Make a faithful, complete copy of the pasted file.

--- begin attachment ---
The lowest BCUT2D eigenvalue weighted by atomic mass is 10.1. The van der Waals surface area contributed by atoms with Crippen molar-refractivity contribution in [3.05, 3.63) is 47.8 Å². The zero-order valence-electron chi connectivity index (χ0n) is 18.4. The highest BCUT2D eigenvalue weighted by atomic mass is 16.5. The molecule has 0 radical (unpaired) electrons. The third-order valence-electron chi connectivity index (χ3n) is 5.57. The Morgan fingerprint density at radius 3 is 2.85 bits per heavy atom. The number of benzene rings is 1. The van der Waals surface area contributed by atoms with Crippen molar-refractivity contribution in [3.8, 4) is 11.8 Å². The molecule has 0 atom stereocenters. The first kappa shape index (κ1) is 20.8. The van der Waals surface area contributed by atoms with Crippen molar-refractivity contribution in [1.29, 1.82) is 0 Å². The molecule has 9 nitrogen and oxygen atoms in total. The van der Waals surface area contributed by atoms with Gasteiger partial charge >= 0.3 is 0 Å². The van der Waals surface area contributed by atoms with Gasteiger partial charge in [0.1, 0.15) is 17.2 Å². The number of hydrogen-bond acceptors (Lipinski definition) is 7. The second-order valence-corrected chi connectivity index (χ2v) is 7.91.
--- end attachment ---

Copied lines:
The lowest BCUT2D eigenvalue weighted by atomic mass is 10.1. The van der Waals surface area contributed by atoms with Crippen molar-refractivity contribution in [3.05, 3.63) is 47.8 Å². The zero-order valence-electron chi connectivity index (χ0n) is 18.4. The highest BCUT2D eigenvalue weighted by atomic mass is 16.5. The molecule has 0 radical (unpaired) electrons. The third-order valence-electron chi connectivity index (χ3n) is 5.57. The Morgan fingerprint density at radius 3 is 2.85 bits per heavy atom. The number of benzene rings is 1. The van der Waals surface area contributed by atoms with Crippen molar-refractivity contribution in [3.8, 4) is 11.8 Å². The molecule has 0 atom stereocenters. The first kappa shape index (κ1) is 20.8. The van der Waals surface area contributed by atoms with Crippen molar-refractivity contribution in [1.29, 1.82) is 0 Å². The molecule has 9 nitrogen and oxygen atoms in total. The van der Waals surface area contributed by atoms with Gasteiger partial charge >= 0.3 is 0 Å². The van der Waals surface area contributed by atoms with Gasteiger partial charge in [0.1, 0.15) is 17.2 Å². The number of hydrogen-bond acceptors (Lipinski definition) is 7. The second-order valence-corrected chi connectivity index (χ2v) is 7.91.